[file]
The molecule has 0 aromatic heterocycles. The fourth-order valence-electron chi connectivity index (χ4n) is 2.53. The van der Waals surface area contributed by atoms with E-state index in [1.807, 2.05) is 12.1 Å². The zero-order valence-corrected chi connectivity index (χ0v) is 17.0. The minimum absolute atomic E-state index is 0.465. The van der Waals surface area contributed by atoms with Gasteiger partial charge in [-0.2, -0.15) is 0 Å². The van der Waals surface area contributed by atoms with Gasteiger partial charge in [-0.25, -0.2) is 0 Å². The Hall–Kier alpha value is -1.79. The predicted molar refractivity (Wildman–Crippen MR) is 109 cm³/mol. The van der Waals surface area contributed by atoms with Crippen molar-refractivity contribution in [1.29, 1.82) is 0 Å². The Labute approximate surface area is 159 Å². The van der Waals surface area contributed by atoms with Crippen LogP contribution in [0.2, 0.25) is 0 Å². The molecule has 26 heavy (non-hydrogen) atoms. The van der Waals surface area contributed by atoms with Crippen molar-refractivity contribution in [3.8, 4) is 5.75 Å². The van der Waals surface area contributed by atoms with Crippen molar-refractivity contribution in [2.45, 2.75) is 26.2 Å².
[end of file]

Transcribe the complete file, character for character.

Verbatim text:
The molecule has 0 aromatic heterocycles. The fourth-order valence-electron chi connectivity index (χ4n) is 2.53. The van der Waals surface area contributed by atoms with E-state index in [1.807, 2.05) is 12.1 Å². The zero-order valence-corrected chi connectivity index (χ0v) is 17.0. The minimum absolute atomic E-state index is 0.465. The van der Waals surface area contributed by atoms with Gasteiger partial charge in [-0.2, -0.15) is 0 Å². The van der Waals surface area contributed by atoms with Gasteiger partial charge in [-0.25, -0.2) is 0 Å². The Hall–Kier alpha value is -1.79. The predicted molar refractivity (Wildman–Crippen MR) is 109 cm³/mol. The van der Waals surface area contributed by atoms with Crippen molar-refractivity contribution in [1.29, 1.82) is 0 Å². The Labute approximate surface area is 159 Å². The van der Waals surface area contributed by atoms with Crippen LogP contribution in [0.2, 0.25) is 0 Å². The molecule has 26 heavy (non-hydrogen) atoms. The van der Waals surface area contributed by atoms with Crippen molar-refractivity contribution in [3.8, 4) is 5.75 Å². The van der Waals surface area contributed by atoms with Crippen molar-refractivity contribution in [2.45, 2.75) is 26.2 Å².